You also have more control over the responses. You can avoid unhelpful answers, e.g. actions you can’t actually deliver. For example, if your product only comes in 3 colours, you only allow respondents to pick one of those colours. 

The cons of quantitative research

However, quantitative research isn’t always the right research approach, as it also has a few cons. 

First, it’s usually the most expensive way to do research. Think about it. It costs you for every customer you speak to. And, quantitative research is the approach which talks to the biggest number of customers. 

And of course, the more customers you talk to, the longer it takes. So, quantitative research is also usually the slowest research approach. Less so, with continuous research. But certainly, if you’re starting a new research project from scratch. It takes longer to find the respondents, ask the questions and analyse the results.

This also means there’s often a time lag between capturing the data and seeing the results. The more data, the longer it takes to analyse and present the results. It’s not unusual to see results 1-2 months after the research takes place. That may be OK in some categories. But in others, it can mean you miss opportunities or are late to spot problems.

Finally, quantitative research also limits the scope of your research to existing answers and knowledge. It won’t help you find new or different answers.

How do you do quantitative research?

Let’s look back at the market research process. Your decision to use quantitative research comes after you define the research problem and share your research brief with a market research company. 

Based on the questions in the brief, and how you’ll use the results, you and the research team decide quantitative research is the best approach.

You’ll have agreed on the need for quantifiable results which validate ideas and hypotheses about the market.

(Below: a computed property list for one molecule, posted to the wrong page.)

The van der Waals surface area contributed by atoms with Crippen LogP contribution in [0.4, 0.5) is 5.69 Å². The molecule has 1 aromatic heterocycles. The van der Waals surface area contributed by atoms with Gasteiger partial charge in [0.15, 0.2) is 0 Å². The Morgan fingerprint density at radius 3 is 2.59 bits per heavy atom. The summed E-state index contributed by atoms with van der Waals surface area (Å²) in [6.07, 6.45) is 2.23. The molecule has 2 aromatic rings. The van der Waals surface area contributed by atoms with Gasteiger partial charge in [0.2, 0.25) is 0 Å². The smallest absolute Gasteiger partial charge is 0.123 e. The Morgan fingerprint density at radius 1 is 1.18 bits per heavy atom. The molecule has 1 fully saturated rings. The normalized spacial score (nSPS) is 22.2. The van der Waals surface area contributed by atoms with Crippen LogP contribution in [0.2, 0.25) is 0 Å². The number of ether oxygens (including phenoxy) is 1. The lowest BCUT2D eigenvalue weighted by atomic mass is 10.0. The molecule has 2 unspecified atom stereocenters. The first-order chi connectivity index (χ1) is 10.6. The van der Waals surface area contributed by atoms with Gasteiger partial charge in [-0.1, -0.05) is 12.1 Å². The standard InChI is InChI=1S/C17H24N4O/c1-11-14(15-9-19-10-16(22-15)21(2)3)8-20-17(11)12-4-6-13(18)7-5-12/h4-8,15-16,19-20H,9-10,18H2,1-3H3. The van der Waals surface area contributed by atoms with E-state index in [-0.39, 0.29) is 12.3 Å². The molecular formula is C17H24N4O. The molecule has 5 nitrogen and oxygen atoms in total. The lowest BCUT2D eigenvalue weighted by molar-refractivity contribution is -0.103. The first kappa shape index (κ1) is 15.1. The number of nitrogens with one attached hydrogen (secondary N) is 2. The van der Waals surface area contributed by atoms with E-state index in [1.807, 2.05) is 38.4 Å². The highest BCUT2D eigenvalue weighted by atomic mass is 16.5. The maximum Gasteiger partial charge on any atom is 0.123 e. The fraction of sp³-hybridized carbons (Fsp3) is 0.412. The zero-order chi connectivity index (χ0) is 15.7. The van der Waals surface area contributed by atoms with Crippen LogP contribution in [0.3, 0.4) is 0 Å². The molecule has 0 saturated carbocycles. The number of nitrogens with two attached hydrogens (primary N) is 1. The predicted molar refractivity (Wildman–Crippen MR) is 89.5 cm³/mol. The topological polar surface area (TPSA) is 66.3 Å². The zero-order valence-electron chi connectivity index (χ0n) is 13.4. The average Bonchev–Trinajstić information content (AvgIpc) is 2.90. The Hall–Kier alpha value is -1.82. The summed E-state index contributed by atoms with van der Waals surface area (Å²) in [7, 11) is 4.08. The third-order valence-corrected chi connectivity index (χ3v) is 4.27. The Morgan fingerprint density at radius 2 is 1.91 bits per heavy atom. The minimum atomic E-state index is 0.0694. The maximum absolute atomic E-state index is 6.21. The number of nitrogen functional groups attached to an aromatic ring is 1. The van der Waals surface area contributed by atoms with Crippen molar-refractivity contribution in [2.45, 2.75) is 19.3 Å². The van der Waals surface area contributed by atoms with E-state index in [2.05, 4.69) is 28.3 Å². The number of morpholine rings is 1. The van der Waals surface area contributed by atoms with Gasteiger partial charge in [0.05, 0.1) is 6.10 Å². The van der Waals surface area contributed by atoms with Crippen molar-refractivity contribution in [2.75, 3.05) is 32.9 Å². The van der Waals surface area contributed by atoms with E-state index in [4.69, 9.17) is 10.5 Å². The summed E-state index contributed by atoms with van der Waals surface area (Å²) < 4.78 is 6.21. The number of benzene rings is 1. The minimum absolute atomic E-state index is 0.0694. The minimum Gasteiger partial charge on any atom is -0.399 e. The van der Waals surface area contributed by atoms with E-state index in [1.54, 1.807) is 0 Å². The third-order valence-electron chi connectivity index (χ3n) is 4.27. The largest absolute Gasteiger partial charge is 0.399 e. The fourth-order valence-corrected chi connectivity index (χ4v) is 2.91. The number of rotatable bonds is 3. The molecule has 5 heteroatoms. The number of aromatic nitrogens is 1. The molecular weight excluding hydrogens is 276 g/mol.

The results need to paint a clear picture of the total market. They need to validate, rather than generate ideas. They need to make clear recommendations of what marketing actions to take. So, where do you start?

Market research process - Flow diagram showing define the business problem - the research brief - the research plan - do the research - analysis an action plan

Find respondents to interview

The first task is to find respondents to interview. That means making some key decisions about who you’ll recruit and how many people you’ll need.

Sample size

For example, you’ll need to agree on a sample size. This is the number of respondents you need to create a statistically significant sample of the total market. 

For this, first, you need to know how many customers are in the total market. If you can’t get the actual number, estimate it as accurately as you can.

Then, you decide on a margin of error. Because you take a sample of the total market, there’s always a degree of error between the sample and the total. The margin of error is the tolerance you’ll accept because of this. It’s usually between 2% and 5%, to be agreed with the research company.

You can reduce the margin of error by increasing the size of the sample group, but this adds time and cost. Smaller sample groups will have larger margins of error.

Example margin of error

For example, say your research shows 70% of respondents agree with a statement about your product. The margin of error is the range of results that the total group answer lies in. So, if it’s 70% with a 5% margin of error, the total group answer should be between 65% and 75%, i.e. plus or minus 5%.